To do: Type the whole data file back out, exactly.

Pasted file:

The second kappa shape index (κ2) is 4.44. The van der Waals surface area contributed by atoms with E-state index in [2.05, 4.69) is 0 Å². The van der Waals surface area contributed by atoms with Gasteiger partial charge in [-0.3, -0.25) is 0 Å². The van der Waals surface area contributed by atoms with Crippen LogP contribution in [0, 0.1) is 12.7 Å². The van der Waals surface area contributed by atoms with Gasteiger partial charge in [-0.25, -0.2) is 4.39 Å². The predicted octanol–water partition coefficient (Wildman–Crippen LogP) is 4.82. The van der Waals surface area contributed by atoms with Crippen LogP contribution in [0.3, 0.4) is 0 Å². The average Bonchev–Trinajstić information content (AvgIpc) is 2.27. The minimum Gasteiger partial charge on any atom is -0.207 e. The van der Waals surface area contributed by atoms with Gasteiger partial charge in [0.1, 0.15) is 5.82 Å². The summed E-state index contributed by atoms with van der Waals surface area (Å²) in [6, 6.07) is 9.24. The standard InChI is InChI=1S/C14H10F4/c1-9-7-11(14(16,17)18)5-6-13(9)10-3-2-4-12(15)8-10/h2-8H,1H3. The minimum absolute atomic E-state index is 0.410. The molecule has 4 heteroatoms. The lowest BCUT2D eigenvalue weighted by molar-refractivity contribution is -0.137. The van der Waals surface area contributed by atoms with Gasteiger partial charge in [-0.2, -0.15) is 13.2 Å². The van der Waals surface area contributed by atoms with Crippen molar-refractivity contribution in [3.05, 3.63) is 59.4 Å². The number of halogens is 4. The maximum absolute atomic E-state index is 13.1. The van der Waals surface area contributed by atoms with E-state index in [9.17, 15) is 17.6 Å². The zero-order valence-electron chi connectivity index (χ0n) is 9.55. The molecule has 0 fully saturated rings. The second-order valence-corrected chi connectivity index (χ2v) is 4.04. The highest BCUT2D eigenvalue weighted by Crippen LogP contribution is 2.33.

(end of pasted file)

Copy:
The second kappa shape index (κ2) is 4.44. The van der Waals surface area contributed by atoms with E-state index in [2.05, 4.69) is 0 Å². The van der Waals surface area contributed by atoms with Gasteiger partial charge in [-0.3, -0.25) is 0 Å². The van der Waals surface area contributed by atoms with Crippen LogP contribution in [0, 0.1) is 12.7 Å². The van der Waals surface area contributed by atoms with Gasteiger partial charge in [-0.25, -0.2) is 4.39 Å². The predicted octanol–water partition coefficient (Wildman–Crippen LogP) is 4.82. The van der Waals surface area contributed by atoms with Crippen LogP contribution in [0.3, 0.4) is 0 Å². The average Bonchev–Trinajstić information content (AvgIpc) is 2.27. The minimum Gasteiger partial charge on any atom is -0.207 e. The van der Waals surface area contributed by atoms with Gasteiger partial charge in [0.1, 0.15) is 5.82 Å². The summed E-state index contributed by atoms with van der Waals surface area (Å²) in [6, 6.07) is 9.24. The standard InChI is InChI=1S/C14H10F4/c1-9-7-11(14(16,17)18)5-6-13(9)10-3-2-4-12(15)8-10/h2-8H,1H3. The minimum absolute atomic E-state index is 0.410. The molecule has 4 heteroatoms. The lowest BCUT2D eigenvalue weighted by molar-refractivity contribution is -0.137. The van der Waals surface area contributed by atoms with Gasteiger partial charge in [-0.2, -0.15) is 13.2 Å². The van der Waals surface area contributed by atoms with Crippen molar-refractivity contribution in [3.05, 3.63) is 59.4 Å². The number of halogens is 4. The maximum absolute atomic E-state index is 13.1. The van der Waals surface area contributed by atoms with E-state index in [9.17, 15) is 17.6 Å². The zero-order valence-electron chi connectivity index (χ0n) is 9.55. The molecule has 0 fully saturated rings. The second-order valence-corrected chi connectivity index (χ2v) is 4.04. The highest BCUT2D eigenvalue weighted by Crippen LogP contribution is 2.33.